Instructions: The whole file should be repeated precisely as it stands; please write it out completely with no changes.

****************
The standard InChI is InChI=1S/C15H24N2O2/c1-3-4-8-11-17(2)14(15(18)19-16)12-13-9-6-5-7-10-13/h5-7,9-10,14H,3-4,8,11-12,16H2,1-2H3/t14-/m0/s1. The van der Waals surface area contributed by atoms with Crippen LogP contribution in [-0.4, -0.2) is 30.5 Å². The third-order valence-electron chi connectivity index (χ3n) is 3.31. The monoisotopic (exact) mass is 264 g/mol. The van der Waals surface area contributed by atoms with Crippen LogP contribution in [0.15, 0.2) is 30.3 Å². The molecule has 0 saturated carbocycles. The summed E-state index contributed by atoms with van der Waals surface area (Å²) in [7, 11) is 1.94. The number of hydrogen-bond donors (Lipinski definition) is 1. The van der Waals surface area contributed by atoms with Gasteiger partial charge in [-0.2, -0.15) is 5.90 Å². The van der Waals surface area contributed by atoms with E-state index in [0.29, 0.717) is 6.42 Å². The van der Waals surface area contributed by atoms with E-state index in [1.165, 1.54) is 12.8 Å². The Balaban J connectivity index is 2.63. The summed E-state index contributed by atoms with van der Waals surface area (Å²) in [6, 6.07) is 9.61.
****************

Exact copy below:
The standard InChI is InChI=1S/C15H24N2O2/c1-3-4-8-11-17(2)14(15(18)19-16)12-13-9-6-5-7-10-13/h5-7,9-10,14H,3-4,8,11-12,16H2,1-2H3/t14-/m0/s1. The van der Waals surface area contributed by atoms with Crippen LogP contribution in [-0.4, -0.2) is 30.5 Å². The third-order valence-electron chi connectivity index (χ3n) is 3.31. The monoisotopic (exact) mass is 264 g/mol. The van der Waals surface area contributed by atoms with Crippen LogP contribution in [0.15, 0.2) is 30.3 Å². The molecule has 0 saturated carbocycles. The summed E-state index contributed by atoms with van der Waals surface area (Å²) in [7, 11) is 1.94. The number of hydrogen-bond donors (Lipinski definition) is 1. The van der Waals surface area contributed by atoms with Gasteiger partial charge in [-0.2, -0.15) is 5.90 Å². The van der Waals surface area contributed by atoms with E-state index in [0.29, 0.717) is 6.42 Å². The van der Waals surface area contributed by atoms with E-state index in [1.165, 1.54) is 12.8 Å². The Balaban J connectivity index is 2.63. The summed E-state index contributed by atoms with van der Waals surface area (Å²) in [6, 6.07) is 9.61.